Meet Pierre-Emerick Aubameyang, the Gabon record goalscorer constantly firing in the goals for Arsenal in the Premier League.
|Name:||Pierre-Emerick Emiliano François Aubameyang|
|Born:||June 18, 1989|
|Height:||1.87 m (6 ft 2 in)|
|Clubs:||AC Milan, Dijon, Lille, Monaco, Saint-Etienne, Borussia Dortmund, Arsenal|
|Titles:||3 (All Club)|
Widely considered one of the world’s best strikers, Pierre-Emerick Aubameyang is a dream catch for any club. He’s a proven finisher in the game. It doesn’t where or when, the goals always plunder in one way or the other.
The Gabonese star also possesses lightning-quick pace and rapid agility. These are two of his strongest assets, enabling him to breeze past defences in an instant. Additionally, it allows him to play wide in a front three or as a lone striker.
While Auba’s flamboyant goal celebrations, personality and confidence have endeared him to supporters around the world.
Aside from all the bravado, however, lies someone whose path to the top of the football world has been far from straightforward.
The Italian dream.
Born to a Spanish mother and Gabonese father in the French town of Laval, Pierre-Emerick Aubameyang naturally started out in France. He played in five different youth academies there. But it was in Italy where his career took off, with none other than AC Milan.
His father, Pierre, was a technical scout for the Rossoneri after ending his own professional career in 2002. Therefore, he paved the way for his three sons to join him in Italy. The eldest, Catilina, was the first one on the scene before Willy joined him. Pierre, who is the youngest of the trio, linked-up with them in 2007.
Life with the 18-time Serie A champions got off to a dream start for Aubameyang. He soon became indispensable for Milan’s Primavera team, scoring seven goals in six matches during the inaugural Champions Youth Cup in 2007 at Malaysia. While Milan only finished fourth, Pierre still made his mark. Soon scouts from around the world were keeping tabs on him.
Aware of the 19-year-old’s budding potential, Milan and his father agreed to send him out on loan. A deal with Dijon materialised in 2008. Therefore, Aubameyang returned to France hoping to gain valuable first-team experience.
“He was only 19 when he arrived in Dijon,” said head coach Faruk Hadzibegic.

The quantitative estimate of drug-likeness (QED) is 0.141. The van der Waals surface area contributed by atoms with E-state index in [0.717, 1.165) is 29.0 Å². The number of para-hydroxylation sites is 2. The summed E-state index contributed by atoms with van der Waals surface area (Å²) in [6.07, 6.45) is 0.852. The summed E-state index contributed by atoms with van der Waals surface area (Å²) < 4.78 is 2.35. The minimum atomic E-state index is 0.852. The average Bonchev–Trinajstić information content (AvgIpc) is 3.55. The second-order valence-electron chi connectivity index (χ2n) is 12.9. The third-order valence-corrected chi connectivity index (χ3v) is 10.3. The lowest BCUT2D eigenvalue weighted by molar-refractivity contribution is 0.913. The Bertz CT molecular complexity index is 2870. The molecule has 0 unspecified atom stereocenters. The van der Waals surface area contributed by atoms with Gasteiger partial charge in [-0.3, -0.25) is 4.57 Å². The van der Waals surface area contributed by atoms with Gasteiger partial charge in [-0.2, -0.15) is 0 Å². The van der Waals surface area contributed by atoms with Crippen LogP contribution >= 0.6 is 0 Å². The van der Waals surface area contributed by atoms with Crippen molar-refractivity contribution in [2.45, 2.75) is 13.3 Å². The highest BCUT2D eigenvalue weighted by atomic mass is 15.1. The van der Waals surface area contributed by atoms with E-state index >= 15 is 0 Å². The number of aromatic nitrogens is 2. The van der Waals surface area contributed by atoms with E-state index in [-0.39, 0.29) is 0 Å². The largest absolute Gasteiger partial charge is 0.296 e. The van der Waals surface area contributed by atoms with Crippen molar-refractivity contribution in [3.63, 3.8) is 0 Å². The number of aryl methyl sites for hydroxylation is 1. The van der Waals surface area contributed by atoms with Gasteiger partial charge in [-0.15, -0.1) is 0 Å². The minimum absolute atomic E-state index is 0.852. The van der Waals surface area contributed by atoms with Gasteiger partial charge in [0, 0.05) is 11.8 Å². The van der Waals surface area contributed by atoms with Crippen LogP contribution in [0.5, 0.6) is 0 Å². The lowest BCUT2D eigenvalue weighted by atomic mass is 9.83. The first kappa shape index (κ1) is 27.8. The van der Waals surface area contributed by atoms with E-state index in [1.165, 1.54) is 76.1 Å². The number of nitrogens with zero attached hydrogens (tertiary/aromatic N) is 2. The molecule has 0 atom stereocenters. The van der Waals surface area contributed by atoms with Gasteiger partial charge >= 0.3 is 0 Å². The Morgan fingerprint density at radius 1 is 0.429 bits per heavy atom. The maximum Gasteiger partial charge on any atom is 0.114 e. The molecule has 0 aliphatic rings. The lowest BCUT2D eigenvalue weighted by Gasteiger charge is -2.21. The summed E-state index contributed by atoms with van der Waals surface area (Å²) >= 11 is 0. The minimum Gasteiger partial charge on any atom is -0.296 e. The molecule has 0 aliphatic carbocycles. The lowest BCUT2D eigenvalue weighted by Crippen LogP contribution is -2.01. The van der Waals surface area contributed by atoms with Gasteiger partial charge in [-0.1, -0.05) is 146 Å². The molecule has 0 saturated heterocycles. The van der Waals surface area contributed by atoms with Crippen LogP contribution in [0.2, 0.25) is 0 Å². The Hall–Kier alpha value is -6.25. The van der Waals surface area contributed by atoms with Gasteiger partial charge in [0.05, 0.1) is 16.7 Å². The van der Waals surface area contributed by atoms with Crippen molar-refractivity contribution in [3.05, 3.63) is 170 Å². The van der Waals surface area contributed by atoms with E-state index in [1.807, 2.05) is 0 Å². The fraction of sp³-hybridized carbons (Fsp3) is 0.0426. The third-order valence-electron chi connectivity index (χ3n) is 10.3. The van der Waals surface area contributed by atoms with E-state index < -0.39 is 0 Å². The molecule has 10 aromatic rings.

“But already at that age his speed and sense of purpose were interesting.”
Aubameyang spent the entire 2008/09 season playing in Ligue 2 for Dijon, scoring eight goals in 34 appearances. Invitations to the Italy and France U-21 teams soon followed. Despite making one outing for the latter, though, Pierre’s heart was always set on Gabon.
“My father captained Gabon and although I spent my childhood in France, it’s like I was born in Gabon,” said Auba.
“He taught me so many things about this country that it became my culture. I could well have chosen to play for Spain or France – I even played in the France Under-21 team – but I knew in my heart that I wanted to emulate my father.”
After a successful first stint, Aubameyang went on loan again to Lille for the following season. This move not only saw him play in Ligue 1, but it also gave him a taste of European football for the first time.
Joining Les Dogues seemed like an ideal step with many talented youngsters already in the team, including Eden Hazard and Gervinho.
But the striker’s time at the Stade Pierre-Mauroy was a disappointment, with just two goals in 24 games. He made just five starts under Rudi Garcia all season. Another difficult loan spell followed at AS Monaco in 2010/11, ending in a January exit.
Although a third loan switch to Saint-Etienne in the same season did the trick for Aubameyang. He quickly became a prominent figure in the squad, rediscovering his scoring ability in the process. The old Auba was finally back, and a permanent deal soon materialised.